|\|\|\|\|\|\|\|\|\|\|\|\|\|\|\|\|\
------------------------------------
This design works pretty well for me, my room (especially drums) sound live but don't have that annoying wall reflection that makes it sound "demo" quality. Sometimes it is a bit too dry, but I am experimenting with putting up pieces of plywood n certain areas to increase the sonic depth of the room. The dryness also works well with a little reverb, but I try to "keep it real" when possible. Of course I am fortunate enough to have a high, peaked roof in my tracking room, but this should noticeably improve the sound in most any room. Hope it helps!
Drummers might not be the smartest, but we are probably the strongest!

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Re: Looking for help with a Helmholtz Slat/Slot Resonator

Post by JWL » Sat Jan 23, 2010 9:14 am

mattcastore wrote: 1. when putting the insulation inside the box, should i place it flat against the back wall of the resonator (far away from the slats/slots on the front), or should i put it right up against the back side of the slats, at the front of the air cavity? or kind of freestanding in the middle of the cavity? i have seen diagrams showing it both ways. my limited knowledge would say to put it more toward the front of the cavity, for the same reason that it's good to have absorber panels mounted with a gap between it and the wall - it can lower the absorption frequency. any thoughts on insulation placement here?
Insulation should go against the FRONT of the resonator, just behind the slats.
mattcastore wrote: 2. i am also expecting to use all different sizes of wood slats on the front, with different slot widths, again to make it a broadband absorber instead of specifically tuned (and so the irregular wood slats will provide some HF diffusion). my question is, when placing the slats on the front, should i put them on in pairs of identical sizes (two 1x2s placed together, then two 2x4s, then two 1x1s, etc). this way those slots will have the same depth of wood on each side, instead of irregular slot depths (sorry if this is an unclear explanation, i'll try to post a diagram soon).
In his book, Rod Gervais argues that there is no real benefit to doing this. If you use different slat spacings/depths, then in order to calculate it you simply average them. He recommends using boards the same width, depth, and spacing. Certainly it is simpler to construct this way, and there is no real benefit to varying it (according to him).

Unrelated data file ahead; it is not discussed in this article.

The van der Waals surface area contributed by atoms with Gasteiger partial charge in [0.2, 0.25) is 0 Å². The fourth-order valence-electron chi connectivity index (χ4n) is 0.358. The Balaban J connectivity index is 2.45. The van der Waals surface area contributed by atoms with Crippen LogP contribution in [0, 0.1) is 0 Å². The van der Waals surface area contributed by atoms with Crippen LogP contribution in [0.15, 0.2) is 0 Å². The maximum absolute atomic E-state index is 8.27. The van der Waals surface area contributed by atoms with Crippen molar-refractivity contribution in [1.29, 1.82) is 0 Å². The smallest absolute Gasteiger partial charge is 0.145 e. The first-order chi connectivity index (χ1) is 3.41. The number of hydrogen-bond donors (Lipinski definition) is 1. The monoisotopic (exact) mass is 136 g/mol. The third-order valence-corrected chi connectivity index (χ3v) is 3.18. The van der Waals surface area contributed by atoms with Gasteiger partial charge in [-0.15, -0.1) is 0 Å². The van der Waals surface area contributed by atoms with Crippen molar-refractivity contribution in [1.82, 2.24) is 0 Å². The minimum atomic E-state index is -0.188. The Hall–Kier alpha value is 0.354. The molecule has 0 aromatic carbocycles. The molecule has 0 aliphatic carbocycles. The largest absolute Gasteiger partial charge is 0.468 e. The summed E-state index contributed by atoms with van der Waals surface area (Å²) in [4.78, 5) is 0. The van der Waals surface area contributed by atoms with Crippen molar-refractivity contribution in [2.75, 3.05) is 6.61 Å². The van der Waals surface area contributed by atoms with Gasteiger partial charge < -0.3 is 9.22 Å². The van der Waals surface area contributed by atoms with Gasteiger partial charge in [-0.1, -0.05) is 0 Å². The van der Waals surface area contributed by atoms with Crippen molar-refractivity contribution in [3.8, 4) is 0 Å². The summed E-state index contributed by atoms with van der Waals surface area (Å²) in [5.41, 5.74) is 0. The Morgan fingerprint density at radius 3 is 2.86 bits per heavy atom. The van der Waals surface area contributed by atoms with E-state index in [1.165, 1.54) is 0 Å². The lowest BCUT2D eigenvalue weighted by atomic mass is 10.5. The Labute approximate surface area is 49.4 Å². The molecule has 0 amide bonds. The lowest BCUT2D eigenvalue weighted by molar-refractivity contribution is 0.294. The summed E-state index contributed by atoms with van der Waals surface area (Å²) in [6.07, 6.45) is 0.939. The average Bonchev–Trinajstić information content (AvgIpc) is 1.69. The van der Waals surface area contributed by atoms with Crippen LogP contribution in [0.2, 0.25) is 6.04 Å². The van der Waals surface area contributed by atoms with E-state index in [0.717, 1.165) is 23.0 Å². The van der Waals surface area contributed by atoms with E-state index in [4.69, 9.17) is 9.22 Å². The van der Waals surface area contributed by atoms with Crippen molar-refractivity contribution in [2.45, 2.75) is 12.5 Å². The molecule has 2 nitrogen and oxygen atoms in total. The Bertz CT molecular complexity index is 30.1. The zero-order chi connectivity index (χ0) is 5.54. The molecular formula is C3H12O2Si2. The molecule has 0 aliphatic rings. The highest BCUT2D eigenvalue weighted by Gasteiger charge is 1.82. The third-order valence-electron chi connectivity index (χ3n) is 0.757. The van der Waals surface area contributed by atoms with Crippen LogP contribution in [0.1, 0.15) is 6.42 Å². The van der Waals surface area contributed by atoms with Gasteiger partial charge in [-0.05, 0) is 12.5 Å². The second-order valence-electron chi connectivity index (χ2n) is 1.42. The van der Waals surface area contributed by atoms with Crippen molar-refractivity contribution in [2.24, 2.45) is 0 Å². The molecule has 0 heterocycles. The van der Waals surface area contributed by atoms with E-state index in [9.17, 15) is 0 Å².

That said, I've never tried both ways side-by-side to compare them.

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Post by JWL » Sat Jan 23, 2010 9:17 am

Also, varying the slat widths/depths at random will NOT produce diffusion. It might scatter the sound somewhat, but diffusion is a mathematical sequence that must be built accurately or it won't work as a diffusor.

The frequencies at play here are also pretty high. Any sound with a wavelength longer than the width of the slat will diffract around the slat and be absorbed by the resonator. For reference, if you use a 1x4 (actually 3.5" wide) this wavelength is around 4k. Diffusion can be effective in this range but it's more useful down to under 1k.

Matt C.
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Post by Matt C. » Sat Jan 23, 2010 10:51 am

i guess a little bit of sound scattering is what i was hoping for, i know this sort of thing won't be as effective as a real QRD diffusor (in fact i'm wondering whether i should just build one of those instead). but it seems like making the front slats completely uniform would be just as bad (at higher, non-absorbed frequencies) as having a plain flat wall there, maybe causing some ugly reflections. but maybe not, i might be over thinking it.

also, regarding the issue of varying the slat size/depth and slot size, wouldn't this potentially create a larger range of absorption? or am i missing some details here? here's an example, based on the helmholtz calculator spreadsheet i have:

if i use all uniform 2"x4" slats (actually 1.5x3.5), with a uniform .25" gap between all of them, then (because of the varying depth of the air cavity from 2" to 8" deep) the absorption range will be from 147hz-294hz. but let's say i use the same uniform 2x4 slats, but half the slot gaps are .25" and half are .15". wouldn't the addition of these smaller slots expand the absorption range to 115hz-294hz, since smaller gaps provide a lower resonant/absorbed frequency?

thanks for the help!
i should really read Rod's book...
Last edited by Matt C. on Sat Jan 23, 2010 12:59 pm, edited 2 times in total.

Matt C.
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Post by Matt C. » Sat Jan 23, 2010 12:54 pm

(previous post edited to contain actual calculations.)